We are sorry, world, for Stan Kroenke.
Welcome back to the Big Mad, the RFT
’s weekly roundup of righteous rage! Because we know your time is short and your anger is white hot:
Kroenke still sucks:
St. Louis had a chance. We could have stopped billionaire sports mogul Stan Kroenke, by whatever means necessary: Whether that meant uttering his true 72-letter name, shooting lasers at the glowing weak spot on his back, posing an unsolvable riddle, beating him at chess — whatever it would take
to rid the world of this sports cancer that hates fun and loves only money. Instead, Kroenke has become the Colossus of Chodes, sitting astride two continents, two sports, as he has moved on from ruining American football to doing his damndest to uglify the beautiful game of soccer. But Stan, man, you really fucked up this time. It was easy to steamroll a single city when all you aspired to be was a man-shaped mistake who owns an L.A. football team, but then you go to Europe? And you try to stage a twelve-team coup to form an NFL-like patsy league? And you thought the hyper-competitive fans would appreciate
how teams wouldn’t have to win to retain their spots? Bless your heart. Announced on April 18, it took all of three days before six teams — including London’s legendary Arsenal Football Club, which Kroenke owns — to beat a hasty retreat, leaving the proposed “European Super League” in a shambles
before the combined rage of fans, teams, players, cities and even public officials. The implosion set off new calls for Kroenke to sell his team, and, in what must have been a devastating personal moment, the billionaire reportedly apologized
to the players and head coach. You love to see it.
Representing the will of themselves:
Missouri Republicans have had enough of representative democracy, it turns out, and they're just going to decide what's best for the people of this state regardless of the will of the voters. It's an issue that's been mounting for some time, one that came to an enraging head a few weeks back when Lake St. Louis Rep. Justin Hill
decided that, no, his constituents who voted for Medicaid expansion can't have it, because he knows what's best and the voters are too dumb to decide things for themselves (did we get that right, Justin?). And now, seeing as how the commoners didn't throw any tea into the harbor or anything, the so-called "party of personal freedom" has apparently decided to codify imposing their will on the people of this state, pushing simultaneously for laws that would make it harder to vote
and harder to get an initiative on the ballot
. Secretary of State Jay Ashcroft was even quoted as saying, "Fuck democracy anyway, all my homies hate democracy" — no wait, we got that wrong, but only by a little. "The people elected the legislators to represent them," he said. "We are not a democracy."
Sounds absurdly un-American, but if that's going to be your point, why don't you represent the goddamn people then? If only there were a way they could all band together and tell you what it is they want …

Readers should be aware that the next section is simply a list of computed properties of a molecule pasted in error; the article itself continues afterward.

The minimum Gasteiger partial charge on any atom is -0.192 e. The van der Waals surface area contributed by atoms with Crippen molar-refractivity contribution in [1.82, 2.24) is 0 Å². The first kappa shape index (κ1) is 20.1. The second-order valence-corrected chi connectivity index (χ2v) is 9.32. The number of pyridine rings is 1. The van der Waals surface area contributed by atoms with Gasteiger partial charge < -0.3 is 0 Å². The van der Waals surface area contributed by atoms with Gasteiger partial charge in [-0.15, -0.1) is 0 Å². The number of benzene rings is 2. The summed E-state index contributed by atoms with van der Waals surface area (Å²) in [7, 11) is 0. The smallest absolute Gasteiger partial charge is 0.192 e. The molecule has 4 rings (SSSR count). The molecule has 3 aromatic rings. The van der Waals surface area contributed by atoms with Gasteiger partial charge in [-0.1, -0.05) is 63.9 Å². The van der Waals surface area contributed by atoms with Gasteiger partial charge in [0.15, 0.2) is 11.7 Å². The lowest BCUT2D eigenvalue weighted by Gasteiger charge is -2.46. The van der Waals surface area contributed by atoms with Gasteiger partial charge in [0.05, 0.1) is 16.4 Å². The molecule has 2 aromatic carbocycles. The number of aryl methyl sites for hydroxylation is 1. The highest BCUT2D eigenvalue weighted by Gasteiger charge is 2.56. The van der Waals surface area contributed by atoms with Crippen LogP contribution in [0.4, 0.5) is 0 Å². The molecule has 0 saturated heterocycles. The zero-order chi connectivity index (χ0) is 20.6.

What is the Crown District?:
There have been tons of local headlines lately about the “Crown District”
and how there are attempts being made to convert it into an up-and-coming area. It was being advertised as a fancy new area where all the hottest entertainment would be located in the future. We’d never heard of the Crown District until recently and had no clue where it was, so we had to look it up. Oh, the heart of this new district is at the corner of Chippewa Street and Kingshighway Boulevard? Yeah, we’ve seen some entertainment there before, like the dude who was just chillin’ there in nothing but his sneakers. Or like the thousands of drunks rolling through the Jack in the Box. It’s also where a very large group of registered sex offenders
live (look it up), there’s no public parking to speak of and that mostly terrifying large intersection is the opposite of bike- or pedestrian-friendly, but sure, let’s try to make it into a new entertainment district.
Full of Schmitt:
In mid-April, state Attorney General Eric Schmitt sent a letter to St. Louis County complaining about restrictions it had imposed to limit the number of people sickened and killed by the coronavirus. And then? Bam! County Executive Sam Page said on Monday
that bars and restaurants could go back to 100 percent capacity — or as close as they can get while spacing tables six feet apart.
“Following my warning about the trampling of individual liberties, St. Louis County Executive Sam Page reversed course and eased many restrictions today,” Schmitt bragged in a press release.
And if that was how cause and effect worked, Schmitt would have really done something. It’s not, but can you imagine if it was? Wow! In reality, a few other things happened in the weeks between Schmitt’s letter, and Monday’s announcement. There was the response from County Counselor Beth Orwick
in which she politely slaps around the A.G., at one point using his own filing in another case as a reminder that he championed just the kind of authority the county used to issue its orders. The City of St. Louis also got a new mayor, whom Schmitt might have noticed was at Monday’s news conference announcing the same new rules for the city. There was also the small matter of another 220,000-plus people getting their first dose, more than 310,000 becoming fully vaxxed and cases going down. But here Schmitt is, pretending his letter weeks ago bent everyone to his will. Just for clarity, we asked county spokesman Doug Moore what influence the A.G. had on Monday’s announcement. He summed it up pretty well: “Every rooster thinks he made the sun come up.”
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